Sophie and the Giants are practitioners of innovative, left-leaning pop: a raw fusion of the band’s collective influences, which range from the likes of Siouxsie Sioux and Blondie to Radiohead and Jamie T. The band was formed by Sophie (vocals and guitar), Chris Hill (drums), Bailey Stapledon (bass) and Toby Holmes (guitar) while all four of them were still at college. Shortly after graduation, they moved to their adoptive hometown of Sheffield where they’ve been refining their intense, life-affirming sound.
Listeners won’t need to move to Sheffield to find that out for themselves: the Adolescence EP is a brilliantly focused first release by one of Britain’s most exciting new groups. While Sophie continues to toy with justifying her band’s name by putting Bailey, Chris and Toby in heels, the empowering nature of her lyrics means that the ‘giants’ concept has taken on a new meaning: this is music that’s all about standing tall. It’s about owning who you are, Sophie suggests. “We want people to come together because of our music,” Chris adds. “The important thing is that you need to be yourself.” Adds Bailey: “Life’s full of cliques but our theory is: fuck all that, here's some music.”
“We'd love to be a pop band that makes a difference by making music human again,” Sophie adds. “Every song I've written is from an experience I've had; human mistakes that I've made and lived through.” Stone Cold, for instance, is all about Sophie’s idiosyncratic take on love: “Songs from female singers are so often about unrequited love, but for me a lot of the time it's the other way round: it’s upsetting not being able to feel the way they want you to, because you're so focused on other things. You feel like a stone cold bitch.” Then there’s Space Girl, in which Sophie debates “spending your whole childhood aspiring to be something, then when it starts happening you begin to wonder if you can handle it, and what you really want”. But the Adolescence EP is not about wallowing or resting on laurels, and it’s certainly not about admitting defeat. It’s about coming out fighting. The spiky fury of Bulldog, which documents the time a friend of the band was assaulted by their partner, is proof of that.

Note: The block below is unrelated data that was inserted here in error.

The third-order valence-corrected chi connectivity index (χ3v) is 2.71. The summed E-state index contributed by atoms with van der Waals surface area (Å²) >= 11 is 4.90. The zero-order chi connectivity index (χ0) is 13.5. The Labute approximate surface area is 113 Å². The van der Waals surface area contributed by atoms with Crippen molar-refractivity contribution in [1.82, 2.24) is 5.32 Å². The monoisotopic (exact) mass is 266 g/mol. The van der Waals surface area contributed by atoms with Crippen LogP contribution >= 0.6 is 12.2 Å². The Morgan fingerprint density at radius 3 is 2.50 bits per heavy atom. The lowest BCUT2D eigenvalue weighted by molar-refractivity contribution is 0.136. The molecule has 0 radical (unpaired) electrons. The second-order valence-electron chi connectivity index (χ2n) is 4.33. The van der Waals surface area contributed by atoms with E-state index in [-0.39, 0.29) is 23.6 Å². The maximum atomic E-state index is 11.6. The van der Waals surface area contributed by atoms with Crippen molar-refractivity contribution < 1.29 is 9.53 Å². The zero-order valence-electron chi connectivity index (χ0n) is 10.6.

Recently they’ve been taking their music on the road, supporting Tom Grennan and Reverend And The Makers throughout October.
3rdNovember - Lincoln - 2Q Festival ("This Feeling Takeover")
14thNovember - Birmingham - The Castle & Falcon (Supporting Findlay)
15thNovember - London - Omeara (Supporting Findlay)
16thNovember - Manchester - Ruby Lounge (Supporting Findlay)